As always, thank you for reading and allowing me a moment of therapy.

xo

Tagged , , , , , , , ,

This, That, a Video, and #GivingTuesday

I’ve had a blog post in the works for days now, coming back to it periodically, editing, deleting. But for some reason it never seems right. And so it stays a draft.

Thanksgiving approached, and I planned a post about all the millions of things I’m thankful for. But it never made its way out of my head.

So here I am, with not much to write but lots of words on the tip of my tongue.

Since I love lists (who doesn’t?), let’s start there and see where it goes.

The happenings on this side of the internet…

  • New job! (I’ve never been one to talk  about work on here, and that will still be the case. But let’s just say I love it, and feel blessed to have found something I like doing with people who make each day an absolute blast.)
  • CF things and stuff. Most of what said draft is about. On the sweet side of life with cystic fibrosis, I’ve had the opportunity to speak at various events sharing my CF story, something that continues to be one of the most terrifying and rewarding things I do. (If you’re in Baltimore and need something to do tomorrow night, I’ll be speaking at Baltimore’s 35 Finest. Tickets and more info here.) For those curious, my wonderful husband recorded my speech at An Evening on the Severn:
  • A couple weeks ago, one of my favorite restaurants in Baltimore turned 2 – Wit & Wisdom. I was lucky enough to attend their fabulous birthday bash (a big thank you to Renee + the Wit and Four Seasons crew!), which meant eating things like scrapple sliders, oysters, and macarons. I know, rough. If you live in Baltimore and have yet to go there, make a reservation STAT. (And if you’re planning a trip to Charm City, make sure it’s on your “to eat” list.)

    me & Renee at #WitTurns2

    me & Renee at #WitTurns2

  • Thanksgiving = lots of time spent with family, lots of food, and snow! (Manmade, but still white and fluffy.) Grateful isn’t enough to describe how I feel about this life I’m lucky enough to have. The people are the sweetest part – including you, dear readers (are you still out there?).
  • Thursday is the Monument Lighting here in Baltimore – one of my favorite events of the year. The holiday season has arrived!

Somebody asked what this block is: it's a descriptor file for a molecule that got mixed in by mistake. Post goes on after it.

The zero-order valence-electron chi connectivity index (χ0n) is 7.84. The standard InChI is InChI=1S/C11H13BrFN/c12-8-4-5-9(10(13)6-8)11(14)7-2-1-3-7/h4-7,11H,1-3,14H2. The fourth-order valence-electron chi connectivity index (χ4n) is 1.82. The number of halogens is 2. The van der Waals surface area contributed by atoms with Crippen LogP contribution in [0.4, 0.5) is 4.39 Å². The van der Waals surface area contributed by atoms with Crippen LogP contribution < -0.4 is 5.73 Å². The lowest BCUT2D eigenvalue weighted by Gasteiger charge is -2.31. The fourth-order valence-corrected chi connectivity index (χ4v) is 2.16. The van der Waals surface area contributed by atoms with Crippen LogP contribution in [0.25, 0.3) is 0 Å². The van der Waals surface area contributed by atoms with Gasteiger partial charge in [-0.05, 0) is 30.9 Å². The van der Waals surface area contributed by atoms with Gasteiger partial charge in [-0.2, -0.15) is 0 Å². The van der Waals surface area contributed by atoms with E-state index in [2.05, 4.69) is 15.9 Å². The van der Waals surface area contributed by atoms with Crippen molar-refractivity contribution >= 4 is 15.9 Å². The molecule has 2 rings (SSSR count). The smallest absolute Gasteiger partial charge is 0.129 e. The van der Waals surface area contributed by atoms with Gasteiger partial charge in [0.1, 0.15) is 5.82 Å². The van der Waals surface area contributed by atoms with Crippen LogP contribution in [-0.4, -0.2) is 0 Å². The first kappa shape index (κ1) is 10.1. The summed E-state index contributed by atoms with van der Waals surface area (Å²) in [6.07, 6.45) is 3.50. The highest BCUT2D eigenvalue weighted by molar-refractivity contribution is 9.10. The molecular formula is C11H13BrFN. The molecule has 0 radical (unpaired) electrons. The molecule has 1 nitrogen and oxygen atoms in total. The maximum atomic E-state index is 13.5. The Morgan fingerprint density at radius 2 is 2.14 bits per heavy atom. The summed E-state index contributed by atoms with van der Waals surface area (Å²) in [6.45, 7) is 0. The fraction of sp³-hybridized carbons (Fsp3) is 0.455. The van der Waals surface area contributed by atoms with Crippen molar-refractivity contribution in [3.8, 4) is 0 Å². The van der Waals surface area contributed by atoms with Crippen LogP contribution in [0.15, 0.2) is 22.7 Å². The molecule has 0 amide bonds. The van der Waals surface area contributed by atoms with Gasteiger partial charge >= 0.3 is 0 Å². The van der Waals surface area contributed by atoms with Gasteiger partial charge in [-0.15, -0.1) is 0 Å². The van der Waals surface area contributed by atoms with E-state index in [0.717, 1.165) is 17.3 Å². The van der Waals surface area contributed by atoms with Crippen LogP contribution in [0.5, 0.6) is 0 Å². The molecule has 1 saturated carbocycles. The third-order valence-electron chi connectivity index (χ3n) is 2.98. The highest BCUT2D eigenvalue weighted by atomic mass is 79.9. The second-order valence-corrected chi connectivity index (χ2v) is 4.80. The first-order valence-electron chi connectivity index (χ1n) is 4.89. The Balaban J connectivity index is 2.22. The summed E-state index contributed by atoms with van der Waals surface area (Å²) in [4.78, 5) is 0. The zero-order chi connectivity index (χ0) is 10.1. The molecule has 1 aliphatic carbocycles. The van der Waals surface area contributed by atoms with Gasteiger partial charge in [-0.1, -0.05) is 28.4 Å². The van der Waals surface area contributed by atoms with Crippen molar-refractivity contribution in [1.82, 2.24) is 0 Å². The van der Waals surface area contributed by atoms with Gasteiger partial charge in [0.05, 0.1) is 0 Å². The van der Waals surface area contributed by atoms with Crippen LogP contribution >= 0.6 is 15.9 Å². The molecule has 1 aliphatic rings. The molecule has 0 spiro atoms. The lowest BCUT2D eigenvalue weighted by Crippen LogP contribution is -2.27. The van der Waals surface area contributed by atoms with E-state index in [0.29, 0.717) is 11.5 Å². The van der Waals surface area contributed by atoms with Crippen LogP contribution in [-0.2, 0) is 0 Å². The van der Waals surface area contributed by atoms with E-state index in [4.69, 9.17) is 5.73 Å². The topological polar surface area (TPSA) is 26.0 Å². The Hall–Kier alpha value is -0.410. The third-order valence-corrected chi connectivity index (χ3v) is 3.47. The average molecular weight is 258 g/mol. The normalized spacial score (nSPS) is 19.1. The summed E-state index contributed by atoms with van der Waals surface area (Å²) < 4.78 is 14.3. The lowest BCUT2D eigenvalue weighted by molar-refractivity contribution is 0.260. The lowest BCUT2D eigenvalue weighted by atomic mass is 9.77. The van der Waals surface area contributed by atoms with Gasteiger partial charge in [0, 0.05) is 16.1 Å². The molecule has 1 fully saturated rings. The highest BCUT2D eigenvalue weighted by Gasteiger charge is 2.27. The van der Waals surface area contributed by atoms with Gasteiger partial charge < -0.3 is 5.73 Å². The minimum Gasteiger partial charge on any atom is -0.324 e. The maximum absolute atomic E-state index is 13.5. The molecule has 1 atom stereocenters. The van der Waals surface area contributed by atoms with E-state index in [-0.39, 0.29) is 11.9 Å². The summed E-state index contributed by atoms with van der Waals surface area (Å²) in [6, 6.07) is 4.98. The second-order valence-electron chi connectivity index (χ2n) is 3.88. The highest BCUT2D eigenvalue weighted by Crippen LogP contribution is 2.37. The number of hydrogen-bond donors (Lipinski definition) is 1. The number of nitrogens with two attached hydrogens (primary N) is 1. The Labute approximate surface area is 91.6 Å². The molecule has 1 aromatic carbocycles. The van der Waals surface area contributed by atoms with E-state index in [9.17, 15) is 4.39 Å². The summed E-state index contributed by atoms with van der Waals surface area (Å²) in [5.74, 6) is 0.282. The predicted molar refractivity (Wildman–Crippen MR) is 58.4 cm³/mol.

• Somewhere around this time six years ago I met two of my very best friends. We met when single, renting apartments, and in different jobs. We’re now all married, one of us has a baby, and we’re all homeowners. Girlfriends that go through those kind of life changes are irreplaceable. And we’re celebrating our friendship at Spoons – our favorite brunch spot – this weekend. Ladies, they say a friendship that makes it seven years will last a lifetime – just one year to go before we’re officially stuck with each other.

There’s just a peek to get you guys a bit caught up. I hope you all had a Thanksgiving full of great food and even better company. I promise to be back very soon.

xo,

K.

P.S. Today is #GivingTuesday, a day to raise money and awareness for whatever cause strikes a chord with you. And as you all know, cystic fibrosis is the cause nearest to my heart. As someone living with CF, I can personally attest to the difference the CF Foundation has made in my life. Each and every person who has spread the word, attended an event, and donated (whether it be their time or money) has taken part in the HUGE strides being made to improve the quality of life for CF patients – and to one day find a cure. If you hadn’t planned on giving today – or weren’t sure where to give – check out my fundraising page or head on over to BmoreGivesMore. Every single dollar counts, for whichever cause you choose. If you can’t afford to give this year, passing it on and spreading awareness goes just as far.

As always, THANK YOU from the bottom of my heart for your constant support. It never fails to lift my spirits and put a smile on my face.


Follow me!// Twitter // Instagram.

Tagged , , , , , , , , , , ,

Cystic Fibrosis Awareness Month: One Day At a Time

As Cystic Fibrosis Awareness Month comes to a close, I want to thank you all. For reading, sharing, commenting, supporting, and being the most wonderful community I could ask for.

Obviously raising awareness is important the other 11 months of the year, too, so I’ll be continuing to do what I can in this little space to share my story – and I encourage you to do the same.

Tomorrow is my tri-monthly Hopkins appointment, and once again my nerves are getting the best of me. I’ve been thinking a lot about CF lately, more than usual. Partly because I’ve been more active in the community during CF Awareness Month than ever before. But I also think it’s because I have more time on my hands.

I left my job back in November for many reasons, one of them being to focus on my health. And while it’s been great, it means I’ve had more time to think about this disease. The future, the fears, the daily hardships, the questions, the community and all those affected.

Maybe that’s why I’ve been more quiet on the blog these past couple of weeks.

On May 1 I came ready to embrace this month of awareness and truly participate. I’m proud of what I accomplished, but after the first couple weeks I found myself consumed by it. I dove headfirst into a community I’d held back from for so long, largely out of fear – both of the known and unknown.

All of this to say I’m trying to find a balance. The CF community is made up of some of the most supportive, beautiful, and compassionate souls – people I desperately need in my life. It’s also full of heartache.

It’s all too easy to get dragged down by the sadness that surrounds having cystic fibrosis. I find that especially true as I approach each appointment. But I know indulging in my fears doesn’t help. So I struggle to pull myself out, to replace the negative thoughts with hopeful ones. And, as always, I do my best with each day I’m blessed to wake up to. Reminding myself to take one step at a time, even if they’re only baby steps.